The face on shot is an accurate representation of how it looks from above - again against a plain white background. No tint whatsoever and a stunning stone.

The last photo was taken again, face on, against a white background. It's a largish stone - 3.61ct - so there's plenty of surface area if you're going to see tint. If the stone is smaller, you'll find all aspects of it - inclusions, tint and so on - more difficult to see.

To add - I bought my stone from Blue Nile. It was inspected for tint by one of the gemologists there before it was shipped to me. It was exactly as promised.

Good luck!

img_11749.jpg

img_11750.jpg

img_11751.jpg
 

Victor Canera

Shiny_Rock
Trade
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Messages
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I wholeheartedly agree with Wink.

There is so much more to a diamond than it’s “paper” (the term used for lab reports in the trade).
A 2ct diamond having an I color with a 61.5% depth, 57% table, 34.5° crown and 40.8° pavilion does not equal a super fine diamond. There can even be translucency issues with a diamond which are referred to as “milky” diamonds. There are issues to consider like optical symmetry, color undertones and a myriad of other things that a lab report does not tell you.

I think there is a lot to be said for the vendors out there that have invested heavily in their own high quality inventory of in house diamonds. People like Wink and others know their own inventory intimately. If there is a question about a diamond, companies with in-house inventory can just pull the diamond out of the vault and give you information to the nth degree on a stone. There is a level of consistency there with inventory as well that can't be matched using other forms of internet selling.

All the best,
 

piano

Rough_Rock
Joined
Mar 12, 2016
Messages
100
Completely personal choice.
Some is more color sensitive than others.
 

teobdl

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Companies like James Allen, Blue Nile, and Enchanted Diamonds may not have in-house vaults, but they will help customers choose and inspect diamonds.

Besides timing, what specific advantages would VC and Wink's people have in comparing and evaluating diamonds that are in front of them, compared to "drop ship" sites? [I don't know if drop ship is the right term here, but essentially I'm referring to sites that don't keep listed diamonds in-house].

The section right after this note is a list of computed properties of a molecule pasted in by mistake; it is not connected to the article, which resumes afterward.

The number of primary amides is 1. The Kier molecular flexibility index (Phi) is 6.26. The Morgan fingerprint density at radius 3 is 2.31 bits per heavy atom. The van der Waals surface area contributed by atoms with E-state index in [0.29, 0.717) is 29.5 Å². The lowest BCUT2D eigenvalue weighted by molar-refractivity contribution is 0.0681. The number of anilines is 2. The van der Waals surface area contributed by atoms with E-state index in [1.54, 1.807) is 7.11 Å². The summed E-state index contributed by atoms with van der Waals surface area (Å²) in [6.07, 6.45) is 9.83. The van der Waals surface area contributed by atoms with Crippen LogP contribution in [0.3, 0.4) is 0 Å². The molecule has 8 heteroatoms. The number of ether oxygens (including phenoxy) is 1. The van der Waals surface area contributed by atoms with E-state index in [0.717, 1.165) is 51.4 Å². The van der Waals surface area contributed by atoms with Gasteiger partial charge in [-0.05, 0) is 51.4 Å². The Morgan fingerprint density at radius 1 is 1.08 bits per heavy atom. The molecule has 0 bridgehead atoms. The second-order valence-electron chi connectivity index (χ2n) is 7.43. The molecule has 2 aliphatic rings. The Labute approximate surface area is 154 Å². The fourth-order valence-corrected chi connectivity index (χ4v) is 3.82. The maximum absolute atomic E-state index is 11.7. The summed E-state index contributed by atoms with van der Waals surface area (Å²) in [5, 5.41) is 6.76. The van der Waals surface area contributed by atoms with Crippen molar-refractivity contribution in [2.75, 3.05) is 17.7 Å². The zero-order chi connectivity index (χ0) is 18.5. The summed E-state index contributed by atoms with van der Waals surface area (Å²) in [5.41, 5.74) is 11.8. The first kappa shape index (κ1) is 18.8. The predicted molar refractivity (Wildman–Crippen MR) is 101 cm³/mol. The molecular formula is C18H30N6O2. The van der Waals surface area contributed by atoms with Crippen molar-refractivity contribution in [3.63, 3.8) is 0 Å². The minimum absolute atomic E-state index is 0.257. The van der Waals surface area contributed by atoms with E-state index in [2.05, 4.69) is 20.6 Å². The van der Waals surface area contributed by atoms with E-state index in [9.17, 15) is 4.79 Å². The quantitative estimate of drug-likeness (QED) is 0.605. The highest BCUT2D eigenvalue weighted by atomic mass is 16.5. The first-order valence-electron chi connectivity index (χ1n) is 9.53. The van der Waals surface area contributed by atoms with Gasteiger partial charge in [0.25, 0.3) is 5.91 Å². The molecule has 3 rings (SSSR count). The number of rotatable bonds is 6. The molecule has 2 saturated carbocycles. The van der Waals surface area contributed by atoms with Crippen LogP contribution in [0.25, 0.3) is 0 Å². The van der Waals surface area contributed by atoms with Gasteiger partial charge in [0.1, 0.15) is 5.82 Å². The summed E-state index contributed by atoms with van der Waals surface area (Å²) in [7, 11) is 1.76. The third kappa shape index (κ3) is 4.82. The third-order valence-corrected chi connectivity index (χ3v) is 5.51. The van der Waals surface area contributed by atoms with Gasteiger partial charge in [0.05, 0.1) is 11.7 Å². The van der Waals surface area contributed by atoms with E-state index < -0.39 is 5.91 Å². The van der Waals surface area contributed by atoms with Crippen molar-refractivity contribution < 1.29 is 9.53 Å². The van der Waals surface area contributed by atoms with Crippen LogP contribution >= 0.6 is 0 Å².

For those who don't know, this question is especially critical because vendors with in-house inventory have access to the diamonds the "drop shippers" list. If there are actual advantages to having in-house vendors compare and evaluate diamonds (besides immediate timing), please explain so that PSers can decide whether to use in-house vendors for diamonds they see on other sites.
 

teobdl

Brilliant_Rock
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To answer the original poster's question about I or G/H, I agree with VC's first post that advised that an I color diamond should be evaluated against other I color diamonds: there is more variance in degree of body color within any given grade as you go down the color scale.

The poster may be guided by the fact that Tiffany selects I color and higher, so, on average, one would expect an I color to be white enough. If comparison by expert eyes is not available, then it's safer to pick H, or risk possibly being annoyed by seeing a tinge of color in certain lighting conditions and angles.
 

Victor Canera

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Hi Teobdl,

There are many advantages to working with a vendor with in-house inventory.

To give some background, there has been a trend with vendors selling virtual inventory to source diamonds from Indian diamond manufacturers. That means in many instances, it’s not a matter of the seller just calling in a diamond from a US polisher to inspect it for the consumer. There is a huge amount of logistics involved in the background to even get the diamond to the seller’s hands by importing it into the US etc. That brings other questions to mind. Who can vouch for the accuracy of the images provided of the diamond for sale? It’s not the seller. It’s the polisher of the diamond who remains nameless and who is not involved in the transaction. The seller’s vested interest is also to import as few diamonds as possible from overseas to keep shipping costs down and to inspect as few diamonds as possible to keep their costs down.

I think a very important aspect is Cut consistency. I know for us and I’m sure I speak for the other high end diamond vendors here, if we’re to put our brand name on a product, it better be a fine diamond. We at VC have our signature diamonds manufactured according to our own specifications. You can’t achieve that consistency by offering diamonds from hundreds of diamond polishers in India. In fact, I don’t see very many really fine diamonds as far as Cut being offered out there consistently by a single polisher that these virtual inventory retailers use.